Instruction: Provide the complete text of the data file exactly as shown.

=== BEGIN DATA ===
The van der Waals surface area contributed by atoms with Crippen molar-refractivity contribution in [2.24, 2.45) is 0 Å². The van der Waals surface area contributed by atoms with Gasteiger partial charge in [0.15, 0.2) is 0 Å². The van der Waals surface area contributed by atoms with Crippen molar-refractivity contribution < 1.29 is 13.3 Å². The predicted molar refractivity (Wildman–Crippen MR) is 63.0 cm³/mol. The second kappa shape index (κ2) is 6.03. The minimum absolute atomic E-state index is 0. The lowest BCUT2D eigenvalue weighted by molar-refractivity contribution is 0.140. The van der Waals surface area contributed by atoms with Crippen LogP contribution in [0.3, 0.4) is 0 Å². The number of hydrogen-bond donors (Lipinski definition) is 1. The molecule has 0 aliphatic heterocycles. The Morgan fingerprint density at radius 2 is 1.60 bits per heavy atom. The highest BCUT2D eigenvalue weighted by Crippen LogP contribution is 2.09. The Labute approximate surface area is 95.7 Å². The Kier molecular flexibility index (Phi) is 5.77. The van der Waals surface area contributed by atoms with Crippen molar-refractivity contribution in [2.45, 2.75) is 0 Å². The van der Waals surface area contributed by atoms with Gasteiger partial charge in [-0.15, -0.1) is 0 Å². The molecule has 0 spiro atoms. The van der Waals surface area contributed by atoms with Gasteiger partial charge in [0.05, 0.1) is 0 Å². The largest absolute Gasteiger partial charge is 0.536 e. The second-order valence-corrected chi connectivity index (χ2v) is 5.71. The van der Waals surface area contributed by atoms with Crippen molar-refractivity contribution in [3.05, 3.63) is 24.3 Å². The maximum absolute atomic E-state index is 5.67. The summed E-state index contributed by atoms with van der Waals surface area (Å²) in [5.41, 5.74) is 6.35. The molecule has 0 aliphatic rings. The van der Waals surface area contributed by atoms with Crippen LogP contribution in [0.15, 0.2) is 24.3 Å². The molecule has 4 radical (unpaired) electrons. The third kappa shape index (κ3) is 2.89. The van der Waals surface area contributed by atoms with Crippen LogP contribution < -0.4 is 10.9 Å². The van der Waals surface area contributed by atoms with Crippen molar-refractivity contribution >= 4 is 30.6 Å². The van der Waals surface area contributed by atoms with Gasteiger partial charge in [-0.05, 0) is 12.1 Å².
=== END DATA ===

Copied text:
The van der Waals surface area contributed by atoms with Crippen molar-refractivity contribution in [2.24, 2.45) is 0 Å². The van der Waals surface area contributed by atoms with Gasteiger partial charge in [0.15, 0.2) is 0 Å². The van der Waals surface area contributed by atoms with Crippen molar-refractivity contribution < 1.29 is 13.3 Å². The predicted molar refractivity (Wildman–Crippen MR) is 63.0 cm³/mol. The second kappa shape index (κ2) is 6.03. The minimum absolute atomic E-state index is 0. The lowest BCUT2D eigenvalue weighted by molar-refractivity contribution is 0.140. The van der Waals surface area contributed by atoms with Crippen LogP contribution in [0.3, 0.4) is 0 Å². The number of hydrogen-bond donors (Lipinski definition) is 1. The molecule has 0 aliphatic heterocycles. The Morgan fingerprint density at radius 2 is 1.60 bits per heavy atom. The highest BCUT2D eigenvalue weighted by Crippen LogP contribution is 2.09. The Labute approximate surface area is 95.7 Å². The Kier molecular flexibility index (Phi) is 5.77. The van der Waals surface area contributed by atoms with Crippen molar-refractivity contribution in [2.45, 2.75) is 0 Å². The van der Waals surface area contributed by atoms with Gasteiger partial charge in [-0.15, -0.1) is 0 Å². The molecule has 0 spiro atoms. The van der Waals surface area contributed by atoms with Gasteiger partial charge in [0.05, 0.1) is 0 Å². The largest absolute Gasteiger partial charge is 0.536 e. The second-order valence-corrected chi connectivity index (χ2v) is 5.71. The van der Waals surface area contributed by atoms with Crippen molar-refractivity contribution in [3.05, 3.63) is 24.3 Å². The maximum absolute atomic E-state index is 5.67. The summed E-state index contributed by atoms with van der Waals surface area (Å²) in [5.41, 5.74) is 6.35. The molecule has 0 aliphatic rings. The van der Waals surface area contributed by atoms with Crippen LogP contribution in [0.15, 0.2) is 24.3 Å². The molecule has 4 radical (unpaired) electrons. The third kappa shape index (κ3) is 2.89. The van der Waals surface area contributed by atoms with Crippen LogP contribution < -0.4 is 10.9 Å². The van der Waals surface area contributed by atoms with Crippen molar-refractivity contribution >= 4 is 30.6 Å². The van der Waals surface area contributed by atoms with Gasteiger partial charge in [-0.05, 0) is 12.1 Å².